As the head of a search agency, I admit that I was somewhat bemused at first by this whole financial crisis we’re having. Don’t get me wrong; I don’t like seeing people suffer, and it hurts to see the impact that a slowing economy is having on many of my friends and neighbors. But as a longtime critic of traditional media and promoter of Search, I couldn’t resist feeling a little smug knowing that traditional ad budgets were about to be cut and the move to online media accelerated as advertisers started focusing more heavily on ROI. Given that Search accounts for almost half of online media spending, that trend would be a good thing for Search and, selfishly, my company – right…? The big picture search trends aren’t going to change dramatically. More people will continue to search more often no matter what, so what could possibly go wrong?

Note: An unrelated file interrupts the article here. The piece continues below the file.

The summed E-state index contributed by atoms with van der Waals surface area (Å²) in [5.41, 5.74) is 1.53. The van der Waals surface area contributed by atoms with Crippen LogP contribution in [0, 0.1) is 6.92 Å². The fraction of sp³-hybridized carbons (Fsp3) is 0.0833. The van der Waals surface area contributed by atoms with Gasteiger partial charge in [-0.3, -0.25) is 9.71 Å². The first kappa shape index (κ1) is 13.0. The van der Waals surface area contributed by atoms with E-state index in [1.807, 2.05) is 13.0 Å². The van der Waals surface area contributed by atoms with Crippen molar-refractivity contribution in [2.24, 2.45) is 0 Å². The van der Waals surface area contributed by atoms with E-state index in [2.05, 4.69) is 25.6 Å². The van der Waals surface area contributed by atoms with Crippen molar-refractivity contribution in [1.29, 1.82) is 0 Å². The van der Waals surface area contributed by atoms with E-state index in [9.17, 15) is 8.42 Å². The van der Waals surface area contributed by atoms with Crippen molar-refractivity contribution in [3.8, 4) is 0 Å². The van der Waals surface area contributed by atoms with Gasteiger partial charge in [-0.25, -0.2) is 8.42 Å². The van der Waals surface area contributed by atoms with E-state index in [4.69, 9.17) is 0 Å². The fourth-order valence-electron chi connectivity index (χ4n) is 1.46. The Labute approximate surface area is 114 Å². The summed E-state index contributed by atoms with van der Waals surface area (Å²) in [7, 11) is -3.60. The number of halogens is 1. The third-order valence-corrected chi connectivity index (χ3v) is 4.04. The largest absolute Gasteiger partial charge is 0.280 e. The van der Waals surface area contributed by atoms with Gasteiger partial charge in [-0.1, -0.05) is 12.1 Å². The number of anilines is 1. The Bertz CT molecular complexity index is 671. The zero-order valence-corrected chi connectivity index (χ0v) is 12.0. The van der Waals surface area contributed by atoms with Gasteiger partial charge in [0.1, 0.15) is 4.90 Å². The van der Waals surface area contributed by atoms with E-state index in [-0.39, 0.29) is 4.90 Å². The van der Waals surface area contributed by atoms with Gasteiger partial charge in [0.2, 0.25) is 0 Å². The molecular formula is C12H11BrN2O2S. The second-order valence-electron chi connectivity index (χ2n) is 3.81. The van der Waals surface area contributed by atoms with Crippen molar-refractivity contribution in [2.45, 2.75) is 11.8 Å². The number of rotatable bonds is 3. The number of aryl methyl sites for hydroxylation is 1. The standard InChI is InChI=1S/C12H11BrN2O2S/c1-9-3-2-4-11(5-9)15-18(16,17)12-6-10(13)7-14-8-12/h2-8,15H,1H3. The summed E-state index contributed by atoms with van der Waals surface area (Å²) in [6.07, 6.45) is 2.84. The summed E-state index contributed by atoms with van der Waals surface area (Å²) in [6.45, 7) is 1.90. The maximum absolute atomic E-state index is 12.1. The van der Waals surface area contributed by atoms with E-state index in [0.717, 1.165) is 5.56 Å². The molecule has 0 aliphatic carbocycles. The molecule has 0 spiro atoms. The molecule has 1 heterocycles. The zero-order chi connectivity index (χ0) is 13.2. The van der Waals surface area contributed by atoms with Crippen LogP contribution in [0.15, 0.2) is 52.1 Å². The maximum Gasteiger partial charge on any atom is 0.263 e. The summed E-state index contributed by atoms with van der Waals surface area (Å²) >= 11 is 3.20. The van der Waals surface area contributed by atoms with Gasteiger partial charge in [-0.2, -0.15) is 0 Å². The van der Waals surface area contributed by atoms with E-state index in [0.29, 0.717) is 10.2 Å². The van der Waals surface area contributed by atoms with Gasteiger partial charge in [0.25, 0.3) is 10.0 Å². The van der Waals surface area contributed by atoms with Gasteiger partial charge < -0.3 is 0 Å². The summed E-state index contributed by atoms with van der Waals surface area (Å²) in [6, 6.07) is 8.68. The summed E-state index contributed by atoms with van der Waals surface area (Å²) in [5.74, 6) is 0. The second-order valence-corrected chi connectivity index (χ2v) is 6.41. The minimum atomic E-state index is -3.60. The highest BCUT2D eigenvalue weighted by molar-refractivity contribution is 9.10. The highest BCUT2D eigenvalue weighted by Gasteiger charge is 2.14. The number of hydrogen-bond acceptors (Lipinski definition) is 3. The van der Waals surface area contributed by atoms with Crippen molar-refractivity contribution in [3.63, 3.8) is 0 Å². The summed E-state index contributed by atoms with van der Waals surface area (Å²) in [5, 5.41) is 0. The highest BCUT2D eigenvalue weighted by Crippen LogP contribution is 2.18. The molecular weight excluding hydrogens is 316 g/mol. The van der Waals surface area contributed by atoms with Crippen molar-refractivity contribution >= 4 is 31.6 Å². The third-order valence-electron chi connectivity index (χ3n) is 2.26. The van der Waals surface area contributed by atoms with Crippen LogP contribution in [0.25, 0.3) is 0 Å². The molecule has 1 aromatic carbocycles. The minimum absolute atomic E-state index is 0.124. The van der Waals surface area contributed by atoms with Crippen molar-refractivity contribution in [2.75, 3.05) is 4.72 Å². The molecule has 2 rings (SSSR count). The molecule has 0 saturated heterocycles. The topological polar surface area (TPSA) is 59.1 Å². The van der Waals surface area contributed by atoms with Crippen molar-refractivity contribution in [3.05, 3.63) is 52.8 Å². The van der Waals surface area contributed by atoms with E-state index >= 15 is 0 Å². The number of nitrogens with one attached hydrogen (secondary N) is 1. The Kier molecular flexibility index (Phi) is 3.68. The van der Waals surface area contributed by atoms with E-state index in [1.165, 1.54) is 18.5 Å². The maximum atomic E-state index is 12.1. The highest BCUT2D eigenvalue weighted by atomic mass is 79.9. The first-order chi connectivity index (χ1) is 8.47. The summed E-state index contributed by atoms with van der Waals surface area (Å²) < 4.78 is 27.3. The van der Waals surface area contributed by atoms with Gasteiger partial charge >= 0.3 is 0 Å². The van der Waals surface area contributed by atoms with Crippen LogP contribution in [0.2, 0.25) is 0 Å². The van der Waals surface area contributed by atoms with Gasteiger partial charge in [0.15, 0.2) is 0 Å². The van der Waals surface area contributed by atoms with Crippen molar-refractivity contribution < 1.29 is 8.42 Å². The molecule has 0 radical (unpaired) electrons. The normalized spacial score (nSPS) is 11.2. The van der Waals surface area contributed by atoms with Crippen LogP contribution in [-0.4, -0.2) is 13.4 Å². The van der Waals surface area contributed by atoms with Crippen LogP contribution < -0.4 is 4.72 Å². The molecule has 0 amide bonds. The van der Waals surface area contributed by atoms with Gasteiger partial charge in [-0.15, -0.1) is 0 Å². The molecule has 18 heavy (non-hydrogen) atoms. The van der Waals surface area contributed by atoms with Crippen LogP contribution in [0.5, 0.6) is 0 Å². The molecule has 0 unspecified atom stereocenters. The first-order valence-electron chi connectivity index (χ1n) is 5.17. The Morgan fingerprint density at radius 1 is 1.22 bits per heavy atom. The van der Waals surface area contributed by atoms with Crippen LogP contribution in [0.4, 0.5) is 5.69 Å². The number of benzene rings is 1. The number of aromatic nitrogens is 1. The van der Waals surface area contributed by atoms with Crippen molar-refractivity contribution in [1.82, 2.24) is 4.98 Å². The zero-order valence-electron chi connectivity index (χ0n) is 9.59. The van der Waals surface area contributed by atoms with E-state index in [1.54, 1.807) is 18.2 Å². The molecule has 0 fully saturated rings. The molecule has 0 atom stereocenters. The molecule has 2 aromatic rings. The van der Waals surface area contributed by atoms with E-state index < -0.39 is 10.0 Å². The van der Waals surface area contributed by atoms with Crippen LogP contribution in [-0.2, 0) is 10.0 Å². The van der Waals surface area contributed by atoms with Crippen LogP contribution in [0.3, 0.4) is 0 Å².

My last two Link Week columns have touched on communication between link builder and client. In Link Development Realities Versus What We Tell Our Clients I discussed how, as strategists and link builders, part of what we do involves a degree of selection of tactic, and what to do when confronted with clients who are using tactics and investing budgets for link building services that have no value, but the client doesn’t know it.
Then in What If It Isn’t Linkworthy?, I focused on the uncomfortable client scenario where a client has worked hard to create content they feel is linkworthy, but you, as the person who has to go get those links, don’t agree. In this next installment, let’s discuss the client who views link building as a purely SEO function, that is, they are interested in adding or creating content just to appeal to search engines.
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